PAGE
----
Small. Fast. Reliable.
Choose any three.
Why SQLite Does Not Use Git

1. Introduction

SQLite does not use the Git version control system. SQLite uses Fossil instead, which is a version control system that was specifically designed and written to support SQLite.

People sometimes ask why SQLite does not use the Git version control system like everybody else. This article attempts to answer that question. Also, in section 3, this article provides hints to Git users about how they can easily access the SQLite source code.

This article is not a comparison between Fossil and Git. See for a comparison of the two systems.

1.1. Edits

This article has been revised multiple times in an attempt to improve clarity, address concerns and misgivings, and to fix errors identified on Hacker News, Reddit and Lobsters. The complete edit history can be seen at

2. A Few Reasons Why SQLite Does Not Use Git

One could summarize the reason why SQLite does not use Git in a single sentence: The lead SQLite developer finds Git to be unpalatable. If you like Git and want to use it, that's great. I do not like Git and would rather use something that I think is better.

The following are a few of the reasons why I do not like Git:

2.1. Git makes it difficult to find successors (descendents) of a check-in

Git allows you to go backwards in time easily. Given the latest check-in on a branch, Git lets you see all the ancestors of that check-in. But Git makes it difficult to move in the other direction. Given some historical check-in, it is quite challenging in Git to find out what came next. It can be done, but it is sufficiently difficult that people rarely do it. Common interfaces for Git, such as GitHub, do not support the ability.

It is not impossible to find the descendents of a check-in in Git. It is merely difficult. For example, there is a stackoverflow page showing the command sequence for finding the descendents of a check-in in unix:

git rev-list --all --parents | grep ".\{40\}.*.*" | awk '{print $1}'

This command sequence is a lot to memorize and type. (One would want to create a bash alias or short shell script if it were used frequently.) Furthermore, it is not quite the same thing. The command above gives one a list of descendents without showing the branching structure, which is important for understanding what happened. In contrast, Fossil offers displays such as, which is a tremendous help in analyzing the aftermath of historical changes.

And it is not really about just finding the descendents of a check-in from time to time. The fact that descendents are readily available in Fossil means that the information pervades the web pages provided by Fossil. One example: Every Fossil check-in information page (example) shows a small "Context" graph of the immediate predecessor and successors to that check-in. This helps the user maintain better situational awareness, and it provides useful capabilities, such as the ability click forward to the next check-in in sequence. Another example: Fossil easily shows the context around a specific check-in (example) which again helps to promote situational awareness and a deeper understanding of what is happening in the code.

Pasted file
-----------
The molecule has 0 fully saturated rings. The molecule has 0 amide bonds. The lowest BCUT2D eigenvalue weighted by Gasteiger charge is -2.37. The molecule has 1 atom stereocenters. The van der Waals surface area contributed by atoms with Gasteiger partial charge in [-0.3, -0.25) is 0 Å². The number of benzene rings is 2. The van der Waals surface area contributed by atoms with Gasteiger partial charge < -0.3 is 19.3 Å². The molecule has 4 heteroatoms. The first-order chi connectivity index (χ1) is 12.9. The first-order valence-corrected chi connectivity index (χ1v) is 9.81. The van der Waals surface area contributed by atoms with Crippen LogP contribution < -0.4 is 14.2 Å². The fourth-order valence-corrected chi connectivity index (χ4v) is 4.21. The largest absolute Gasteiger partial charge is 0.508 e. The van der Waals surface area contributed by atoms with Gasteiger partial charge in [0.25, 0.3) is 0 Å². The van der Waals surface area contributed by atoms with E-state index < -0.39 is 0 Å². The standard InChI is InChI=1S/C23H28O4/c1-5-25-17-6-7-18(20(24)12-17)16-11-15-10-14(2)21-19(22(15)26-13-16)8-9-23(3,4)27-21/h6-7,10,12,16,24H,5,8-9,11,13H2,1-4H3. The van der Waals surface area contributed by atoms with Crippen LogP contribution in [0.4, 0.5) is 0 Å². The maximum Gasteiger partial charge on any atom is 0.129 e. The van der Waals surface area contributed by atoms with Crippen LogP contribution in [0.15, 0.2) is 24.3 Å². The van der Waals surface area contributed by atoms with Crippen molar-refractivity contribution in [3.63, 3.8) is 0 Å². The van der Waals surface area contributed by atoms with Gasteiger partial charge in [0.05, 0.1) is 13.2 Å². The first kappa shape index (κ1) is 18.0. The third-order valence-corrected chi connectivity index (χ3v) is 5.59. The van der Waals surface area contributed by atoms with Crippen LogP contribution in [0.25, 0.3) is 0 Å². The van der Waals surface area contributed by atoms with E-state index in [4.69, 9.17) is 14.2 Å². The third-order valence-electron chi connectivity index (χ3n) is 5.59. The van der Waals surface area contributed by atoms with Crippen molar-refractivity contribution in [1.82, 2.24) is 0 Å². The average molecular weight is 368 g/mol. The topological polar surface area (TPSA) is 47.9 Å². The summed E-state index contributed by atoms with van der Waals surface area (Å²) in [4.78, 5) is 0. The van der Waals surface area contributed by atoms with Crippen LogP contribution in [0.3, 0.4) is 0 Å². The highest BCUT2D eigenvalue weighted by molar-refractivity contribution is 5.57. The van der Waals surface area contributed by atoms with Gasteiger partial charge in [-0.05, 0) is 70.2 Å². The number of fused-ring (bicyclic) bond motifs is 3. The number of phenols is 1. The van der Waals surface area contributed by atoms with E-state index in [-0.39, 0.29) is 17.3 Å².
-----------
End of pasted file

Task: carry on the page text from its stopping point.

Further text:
All of the above is possible with Git, given the right extensions and tools and using the right commands. But it is not easy to do, and so it rarely gets done. Consequently, developers have less awareness of what is happening in the code.

2.2. The mental model for Git is needlessly complex

The complexity of Git distracts attention from the software under development. A user of Git needs to keep all of the following in mind:

  1. The working directory
  2. The "index" or staging area
  3. The local head
  4. The local copy of the remote head
  5. The actual remote head

Git contains commands (or options on commands) for moving and comparing content between all of these locations.

In contrast, Fossil users only need to think about their working directory and the check-in they are working on. That is 60% less distraction. Every developer has a finite number of brain-cycles. Fossil requires fewer brain-cycles to operate, thus freeing up intellectual resources to focus on the software under development.

One user of both Git and Fossil writes in HN:

Fossil gives me peace of mind that I have everything ... synced to the server with a single command.... I never get this peace of mind with git.

2.3. Git does not track historical branch names

Git keeps the complete DAG of the check-in sequence. But branch tags are local information that is not synced and not retained once a branch closes. This makes review of historical branches tedious.

As an example, consider display of a single historical branch of SQLite as rendered by GitHub and by Fossil:

The Fossil view clearly shows that the branch was eventually merged back into trunk. It shows where the branch started, and it shows two occasions where changes on trunk were merged into the branch. GitHub shows none of this. In fact, the GitHub display is mostly useless in trying to figure out what happened.